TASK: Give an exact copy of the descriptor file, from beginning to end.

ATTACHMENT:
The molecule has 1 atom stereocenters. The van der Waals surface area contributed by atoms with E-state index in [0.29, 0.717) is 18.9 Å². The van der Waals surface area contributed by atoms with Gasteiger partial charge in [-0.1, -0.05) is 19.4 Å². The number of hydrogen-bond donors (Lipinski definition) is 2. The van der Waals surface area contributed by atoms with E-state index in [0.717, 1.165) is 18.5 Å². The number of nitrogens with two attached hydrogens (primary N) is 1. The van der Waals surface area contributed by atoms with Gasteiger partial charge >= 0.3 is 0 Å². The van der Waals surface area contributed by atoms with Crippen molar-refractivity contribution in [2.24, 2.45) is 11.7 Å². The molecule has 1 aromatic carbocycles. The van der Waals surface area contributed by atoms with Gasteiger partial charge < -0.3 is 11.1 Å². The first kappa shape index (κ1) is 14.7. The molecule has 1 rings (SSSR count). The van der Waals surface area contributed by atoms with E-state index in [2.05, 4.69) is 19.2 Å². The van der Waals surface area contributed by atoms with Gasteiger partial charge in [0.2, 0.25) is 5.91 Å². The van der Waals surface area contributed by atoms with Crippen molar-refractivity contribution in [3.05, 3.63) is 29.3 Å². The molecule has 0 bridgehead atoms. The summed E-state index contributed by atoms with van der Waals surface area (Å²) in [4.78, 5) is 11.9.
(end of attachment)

The molecule has 1 atom stereocenters. The van der Waals surface area contributed by atoms with E-state index in [0.29, 0.717) is 18.9 Å². The van der Waals surface area contributed by atoms with Gasteiger partial charge in [-0.1, -0.05) is 19.4 Å². The number of hydrogen-bond donors (Lipinski definition) is 2. The van der Waals surface area contributed by atoms with E-state index in [0.717, 1.165) is 18.5 Å². The number of nitrogens with two attached hydrogens (primary N) is 1. The van der Waals surface area contributed by atoms with Gasteiger partial charge >= 0.3 is 0 Å². The van der Waals surface area contributed by atoms with Crippen molar-refractivity contribution in [2.24, 2.45) is 11.7 Å². The molecule has 1 aromatic carbocycles. The van der Waals surface area contributed by atoms with Gasteiger partial charge < -0.3 is 11.1 Å². The first kappa shape index (κ1) is 14.7. The molecule has 1 rings (SSSR count). The van der Waals surface area contributed by atoms with E-state index in [2.05, 4.69) is 19.2 Å². The van der Waals surface area contributed by atoms with Gasteiger partial charge in [0.2, 0.25) is 5.91 Å². The van der Waals surface area contributed by atoms with Crippen molar-refractivity contribution in [3.05, 3.63) is 29.3 Å². The molecule has 0 bridgehead atoms. The summed E-state index contributed by atoms with van der Waals surface area (Å²) in [4.78, 5) is 11.9.